white sauce

Showing Off Your Fake Culinary Skills: Pasta Sauce

Break open that bottle of red wine, because the weather has turned and we’re going to eat our weight in pasta. Sure, buying a jar of alfredo sauce is super simple, but who wants to fill up on crazy extra ingredients, like disodium phosphate and autolyzed yeast extract? Making your own pasta sauce is easy, healthier and fulfilling. You may not get your own show on The Food Network, but you made your own red sauce, and dammit it, that’s an accomplishment after sleeping in until noon. Now roll up your sleeves, start boiling water for your elk-shaped pasta, and let’s begin.

Red Sauce:

There are a number of different ways to make a successful red sauce while avoiding the jars. The easiest is just a can tomato paste, a can of tomato puree, olive oil, garlic, assorted spices and water. The wonderful people over at How To Adult walk you through the process here. While not significantly healthier than a jar of sauce, there is still something fulfilling in realizing you just made your own pasta sauce (plus, hella cheap). For real. High five.

If you’d like to take a slightly more involved route (you have to do more than just open some cans), you can start with fresh tomatoes. There are a ton of great recipes online for simple red sauces, and if you’re a stickler for measurements, I suggest following one of them. Keep in mind, many are written with bulk batches in mind, so you’ll have to do some math to parse down your measurements.

This is a great recipe if you have two or three leftover tomatoes that you need to use (let’s be serious, I always have leftover tomatoes–I WILL NEVER ACTUALLY EAT THE TOMATOES, WHY DO I BUY THEM, TRADER JOE’S??). I’ve both blanched them (slice a small X in the bottom, boil for about a minute, submerge in cold water, then peel the skins off) and cooked them with the skins on. Since I’m not the biggest tomato fan, I lean more toward the skinless recipe, but both work great. To a decent amount of olive oil on medium heat (about two tablespoons), add the fresh diced tomatoes, any vegetables (onions, peppers) and any other spices you’d like to flavor it (italian seasoning is a good standby, oregano and basil also work great if you’re getting fancy). Hell, why not pour some of the red wine in there? You’re the one who has to eat it after all, why not make it exciting? Let cook on medium heat, anywhere from 5 to 30 minutes until you like the consistency. Keep an eye on your sauce, and stir occasionally to check in–the longer you leave it, the more the tomatoes will break down, thus eliminating chunkiness. Serve with your fancy pasta. Voila! Look at you, you made red sauce! I’m so proud of you.

White Sauce:

One of my favorite things in the cooling weather is pasta with white sauce and sautéed mushrooms. I’ll warn you, I use the term white sauce fairly loosely, so if you’re looking for a true, simple alfredo sauce recipe, start here. Here’s the key though—try not to lock yourself into the recipe. Don’t like (or have) garlic powder? Leave it out! This is your dinner, I promise I won’t call Alton Brown to tattle on you.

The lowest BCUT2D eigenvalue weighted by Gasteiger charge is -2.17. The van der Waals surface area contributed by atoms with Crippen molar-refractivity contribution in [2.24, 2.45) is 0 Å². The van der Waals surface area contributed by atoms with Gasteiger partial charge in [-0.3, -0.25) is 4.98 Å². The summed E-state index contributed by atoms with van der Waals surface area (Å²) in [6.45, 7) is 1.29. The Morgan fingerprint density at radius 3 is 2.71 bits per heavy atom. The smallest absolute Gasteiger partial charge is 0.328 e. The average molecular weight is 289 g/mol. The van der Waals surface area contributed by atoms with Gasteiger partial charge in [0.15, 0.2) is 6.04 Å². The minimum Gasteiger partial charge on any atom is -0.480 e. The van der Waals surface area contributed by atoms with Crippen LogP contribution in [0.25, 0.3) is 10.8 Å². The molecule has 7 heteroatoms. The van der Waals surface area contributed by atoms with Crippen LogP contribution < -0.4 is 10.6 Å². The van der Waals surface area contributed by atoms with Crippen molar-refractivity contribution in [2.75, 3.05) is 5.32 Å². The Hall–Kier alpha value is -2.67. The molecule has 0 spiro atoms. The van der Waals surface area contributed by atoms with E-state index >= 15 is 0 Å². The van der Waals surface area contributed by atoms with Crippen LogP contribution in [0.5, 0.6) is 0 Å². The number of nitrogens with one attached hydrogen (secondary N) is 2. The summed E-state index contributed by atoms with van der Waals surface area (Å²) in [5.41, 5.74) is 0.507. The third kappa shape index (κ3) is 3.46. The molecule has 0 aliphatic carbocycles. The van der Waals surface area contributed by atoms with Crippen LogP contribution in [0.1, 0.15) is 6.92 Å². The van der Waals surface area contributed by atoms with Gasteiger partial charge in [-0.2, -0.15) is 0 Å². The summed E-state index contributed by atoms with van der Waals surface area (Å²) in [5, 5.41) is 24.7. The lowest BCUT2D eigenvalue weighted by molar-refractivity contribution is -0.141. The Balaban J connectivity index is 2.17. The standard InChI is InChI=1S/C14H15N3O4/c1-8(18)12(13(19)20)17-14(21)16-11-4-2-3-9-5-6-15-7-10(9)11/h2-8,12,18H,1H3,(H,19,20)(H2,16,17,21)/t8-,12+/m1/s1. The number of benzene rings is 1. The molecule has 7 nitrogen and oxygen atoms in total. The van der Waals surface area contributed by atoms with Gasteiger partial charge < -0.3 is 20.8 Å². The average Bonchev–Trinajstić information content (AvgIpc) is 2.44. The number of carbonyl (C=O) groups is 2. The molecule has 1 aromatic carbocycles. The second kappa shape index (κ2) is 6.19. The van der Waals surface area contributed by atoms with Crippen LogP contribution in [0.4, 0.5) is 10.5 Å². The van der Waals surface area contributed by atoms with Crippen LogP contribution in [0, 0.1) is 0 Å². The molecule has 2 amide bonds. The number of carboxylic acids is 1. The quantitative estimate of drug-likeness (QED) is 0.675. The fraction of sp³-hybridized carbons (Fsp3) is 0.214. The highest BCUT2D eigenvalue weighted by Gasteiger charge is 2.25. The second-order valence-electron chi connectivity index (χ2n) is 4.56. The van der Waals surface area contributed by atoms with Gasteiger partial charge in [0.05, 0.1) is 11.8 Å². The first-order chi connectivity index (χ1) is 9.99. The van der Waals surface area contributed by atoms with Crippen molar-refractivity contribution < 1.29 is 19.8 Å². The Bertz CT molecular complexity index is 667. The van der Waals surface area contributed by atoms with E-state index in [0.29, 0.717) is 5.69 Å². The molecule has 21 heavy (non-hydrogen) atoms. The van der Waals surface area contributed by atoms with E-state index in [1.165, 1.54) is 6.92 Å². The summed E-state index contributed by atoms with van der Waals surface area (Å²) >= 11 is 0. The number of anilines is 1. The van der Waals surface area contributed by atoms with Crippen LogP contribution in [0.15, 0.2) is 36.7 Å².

For my white sauces, I start with a simple roux. A roux is just equal parts melted butter and flour (based on weight, not volume). Usually I start with one or two tablespoons of butter is a large saucepan over medium heat. Let the butter melt, careful not to let it brown. Add flour is small batches (I’m talking an 1/8 cup here), and keep stirring constantly, until you get a thick, paste consistency. Look at you go, you made a roux! See, you aren’t a complete failure just because you watched an entire season of GoT in one sitting!

To the roux, so we’re closer to the consistency of sauce, I begin adding milk. Again, the key here is to keep stirring, and to just watch your consistencies. I usually start with a 1/4 cup, and go from there. Stir, stir, stir, girlfriend. When it looks like a little waterier than something over pasta, you’re almost there!

Now comes the cheese! WOOOOO!! CHEESE!!

In the past I’ve used almost every kind of cheese in my sauces. For real, it’s pretty difficult to pick the wrong cheese for a white sauce. Soft cheeses work best, like gruyere, goat cheese, and mozzarella. You can even do cheddar or parmesan, but just make sure you grate these first. Add your cheese to your roux (add to taste–maybe a half cup?), continuing to stir. At this point, you might want to reduce the heat, since you’re really only melting the cheese into it. If you think you’re sauce is a bit too soupy, add more flour or cheese. Too thick? Add more milk. See how that works? You can’t screw it up! You just accidentally make more!

Taste it, make sure you’re into it. Maybe add some garlic powder. Keep stirring and tasting. Cooking is weird and awkward, but also fun and rewarding. Pay attention to the fun part, and go nuts. Look through your pantry, add whatever you want. This is your kitchen after all.

Pour this wonderful madness over your pasta, and HELL YES, OMG—instagram that ish. You just cooked yourself a white sauce. The crowd is cheering. You are the gender neutral ruler of the kitchen! Congratulations!

Now reward yourself by starting season three of Game of Thrones.

(For my darling sister, Haley, who is just beginning the journey of cooking for herself. And for my best friend Andrea who taught me just how much fun that journey could be.)